Washington had all of his troops in the city on their way to north along the westside of Manhattan to Harlem Heights by 4:00 pm and they all reached the fortifications on the Heights by nightfall. Early on September 16, Washington received reports, which proved to be unfounded, that the British were advancing. Washington, expecting an attack, had ordered a party of 150 men under the command of Lieutenant Colonel Thomas Knowlton to reconnoiter the British lines. At daybreak, Knowlton's troops were spotted by British pickets from Brigadier Alexander Leslie's Light Infantry brigade. Two or three companies of the 2nd Light Infantry Battalion advanced to attack the enemy to their front. For more than half an hour the skirmish continued, in the woods spanning two farm properties, Jones' and Hoaglandt's; when Knowlton realized that the numerically superior British forces were about to turn his flank, he ordered a retreat, conducted "without confusion or loss", although ten men had been lost in the initial skirmish.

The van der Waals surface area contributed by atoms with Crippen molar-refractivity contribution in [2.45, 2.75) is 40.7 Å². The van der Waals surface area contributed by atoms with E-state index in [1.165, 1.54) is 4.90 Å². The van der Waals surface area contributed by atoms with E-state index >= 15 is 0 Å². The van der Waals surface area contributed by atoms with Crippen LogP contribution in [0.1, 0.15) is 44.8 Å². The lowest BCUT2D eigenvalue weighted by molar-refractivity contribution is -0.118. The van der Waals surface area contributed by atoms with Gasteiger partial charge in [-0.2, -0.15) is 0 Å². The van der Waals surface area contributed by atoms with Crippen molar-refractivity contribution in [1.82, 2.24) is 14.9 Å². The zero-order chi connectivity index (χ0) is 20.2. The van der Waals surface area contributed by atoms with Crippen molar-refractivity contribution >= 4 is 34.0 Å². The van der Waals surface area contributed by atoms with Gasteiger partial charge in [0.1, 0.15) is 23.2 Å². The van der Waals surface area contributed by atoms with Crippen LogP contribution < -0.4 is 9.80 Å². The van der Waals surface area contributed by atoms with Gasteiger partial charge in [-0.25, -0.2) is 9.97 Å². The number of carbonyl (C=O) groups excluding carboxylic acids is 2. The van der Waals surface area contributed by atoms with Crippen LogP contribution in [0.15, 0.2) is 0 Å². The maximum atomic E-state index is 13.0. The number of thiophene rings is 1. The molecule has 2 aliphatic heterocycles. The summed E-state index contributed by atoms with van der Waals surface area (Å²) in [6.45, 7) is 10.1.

The British followed in rapid pursuit. Knowlton's party emerged into the open on the edge of the woods overlooking a wide re-entrant known as the Hollow Way, which marked the forward edge of Washington's position; the rangers crossed into the American lines while the pursuing light infantry, on reaching the tree line, paused to reorganize. The sound of their bugle calls, whether calling the skirmishers to regroup or calling for reinforcements, to Colonel Joseph Reed, Washington's Adjutant General, were reminiscent of a fox hunt, seemed to him to be intended as an insult. About this time, elements of the 2nd and 3rd Light Infantry Battalions, along with the 42nd Highlanders were ordered up as reinforcements. Reed, who had gone forward to confer with Knowlton, rode back to brief Washington and encouraged him to reinforce the rangers. Washington, seeing an opportunity to revive the spirits of his men, devised a plan to entrap the unwary enemy patrol, he ordered troops forward to make a diversionary attack, in order to draw the British down into the Hollow Way, while another detachment moved around the British right flank to cut them off.
The diversionary party, composed of 150 volunteers, ran into the Hollow Way and began to engage the British, who responded by advancing down into the valley to occupy a wooded fenceline and returned fire. The volunteers were reinforced by a further 900 men and a prolonged exchange of fire ensued, although the two sides were too far apart to d